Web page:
Reconstitution of glycopeptide export in mixed detergent-solubilised and resealed microsomes depleted of lumenal components

Bassam R.S. Ali, Laura C. Edwards, Mark C. Field

Research output: Contribution to journalArticlepeer-review


Export of macromolecules from the endoplasmic reticulum (ER) lumen into the cytosol is a major aspect of the quality control systems operating within the early secretory system. Glycopeptides are exported from the ER by an ATP- and GTP-dependent pathway, which shares many similarities to the protein export system. Significantly, for glycopeptides, there is no requirement for cytosolic factors, biochemically distinguishing the glycopeptide and protein paths and probably reflecting the lower conformational complexity of the former substrate. Genetic studies in yeast, and biochemical data from higher eukaryotes, indicate that glycopeptides utilise the Sec61 translocon. Here, we report a new system allowing access to lumenal ER components, facilitating assessment of their importance in glycopeptide retrotranslocation and potentially other processes. Saponin, in combination with CHAPS, but not saponin alone, facilitated removal of >95% of lumenal protein disulphide isomerase (PDI) and BiP. Upon resealing, these microsomes retained glycopeptide export competence. These data suggest that the majority of lumenal components of the ER are most likely nonessential for glycopeptide export. In addition, export competence was highly sensitive to the addition of external protease, indicating a role for protein factors with cytoplasmically exposed determinants.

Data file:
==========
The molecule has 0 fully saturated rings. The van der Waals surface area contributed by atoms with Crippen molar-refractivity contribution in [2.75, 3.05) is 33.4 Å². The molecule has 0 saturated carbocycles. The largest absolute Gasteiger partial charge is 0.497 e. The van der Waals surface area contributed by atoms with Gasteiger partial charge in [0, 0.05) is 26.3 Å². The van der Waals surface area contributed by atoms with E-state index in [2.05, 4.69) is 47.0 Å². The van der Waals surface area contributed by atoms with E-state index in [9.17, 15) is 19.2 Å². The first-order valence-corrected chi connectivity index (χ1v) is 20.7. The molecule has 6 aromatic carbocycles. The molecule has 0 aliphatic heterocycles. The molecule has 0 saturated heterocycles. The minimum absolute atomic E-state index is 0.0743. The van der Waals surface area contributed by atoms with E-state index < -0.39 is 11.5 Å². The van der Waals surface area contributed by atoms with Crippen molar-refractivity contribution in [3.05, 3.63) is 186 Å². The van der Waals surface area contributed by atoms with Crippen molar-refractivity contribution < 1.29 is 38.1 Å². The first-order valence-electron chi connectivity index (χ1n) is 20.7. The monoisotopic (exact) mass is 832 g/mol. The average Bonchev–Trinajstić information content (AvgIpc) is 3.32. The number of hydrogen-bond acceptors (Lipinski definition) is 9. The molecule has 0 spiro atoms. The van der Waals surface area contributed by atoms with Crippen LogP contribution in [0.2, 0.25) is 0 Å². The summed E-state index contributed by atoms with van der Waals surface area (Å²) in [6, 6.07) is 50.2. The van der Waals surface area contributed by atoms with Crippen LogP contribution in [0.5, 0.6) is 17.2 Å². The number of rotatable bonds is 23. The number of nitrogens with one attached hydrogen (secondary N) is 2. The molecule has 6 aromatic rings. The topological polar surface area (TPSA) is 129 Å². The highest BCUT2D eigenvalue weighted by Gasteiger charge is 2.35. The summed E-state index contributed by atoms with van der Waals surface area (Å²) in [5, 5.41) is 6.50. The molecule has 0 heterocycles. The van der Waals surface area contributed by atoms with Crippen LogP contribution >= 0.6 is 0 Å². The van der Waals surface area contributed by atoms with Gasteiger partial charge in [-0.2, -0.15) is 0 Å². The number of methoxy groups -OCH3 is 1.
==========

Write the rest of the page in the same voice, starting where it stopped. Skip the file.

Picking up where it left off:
Original languageEnglish
Pages (from-to)1-12
Number of pages12
JournalJournal of Biochemical and Biophysical Methods
Issue number1
Publication statusPublished - Jan 31 2005
Externally publishedYes


  • Endoplasmic reticulum
  • Glycopeptide
  • Quality control
  • Reconstitution
  • Retrograde transport

ASJC Scopus subject areas

  • Biophysics
  • Biochemistry


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